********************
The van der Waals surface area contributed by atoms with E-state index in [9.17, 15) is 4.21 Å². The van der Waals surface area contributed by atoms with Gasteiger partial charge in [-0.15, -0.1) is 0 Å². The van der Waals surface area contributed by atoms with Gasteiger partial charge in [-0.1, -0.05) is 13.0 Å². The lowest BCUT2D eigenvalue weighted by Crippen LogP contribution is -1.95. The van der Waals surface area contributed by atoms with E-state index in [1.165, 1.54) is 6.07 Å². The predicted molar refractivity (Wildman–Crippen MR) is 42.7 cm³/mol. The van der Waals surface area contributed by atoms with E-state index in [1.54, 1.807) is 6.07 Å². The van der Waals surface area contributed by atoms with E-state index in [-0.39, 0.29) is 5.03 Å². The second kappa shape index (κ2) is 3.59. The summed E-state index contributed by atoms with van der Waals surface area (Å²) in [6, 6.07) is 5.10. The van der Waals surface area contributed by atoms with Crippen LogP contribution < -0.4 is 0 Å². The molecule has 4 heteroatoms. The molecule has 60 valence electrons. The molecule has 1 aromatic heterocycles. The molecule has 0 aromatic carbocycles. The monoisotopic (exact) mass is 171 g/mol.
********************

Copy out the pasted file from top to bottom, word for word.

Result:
The van der Waals surface area contributed by atoms with E-state index in [9.17, 15) is 4.21 Å². The van der Waals surface area contributed by atoms with Gasteiger partial charge in [-0.15, -0.1) is 0 Å². The van der Waals surface area contributed by atoms with Gasteiger partial charge in [-0.1, -0.05) is 13.0 Å². The lowest BCUT2D eigenvalue weighted by Crippen LogP contribution is -1.95. The van der Waals surface area contributed by atoms with E-state index in [1.165, 1.54) is 6.07 Å². The predicted molar refractivity (Wildman–Crippen MR) is 42.7 cm³/mol. The van der Waals surface area contributed by atoms with E-state index in [1.54, 1.807) is 6.07 Å². The van der Waals surface area contributed by atoms with E-state index in [-0.39, 0.29) is 5.03 Å². The second kappa shape index (κ2) is 3.59. The summed E-state index contributed by atoms with van der Waals surface area (Å²) in [6, 6.07) is 5.10. The van der Waals surface area contributed by atoms with Crippen LogP contribution < -0.4 is 0 Å². The molecule has 4 heteroatoms. The molecule has 60 valence electrons. The molecule has 1 aromatic heterocycles. The molecule has 0 aromatic carbocycles. The monoisotopic (exact) mass is 171 g/mol.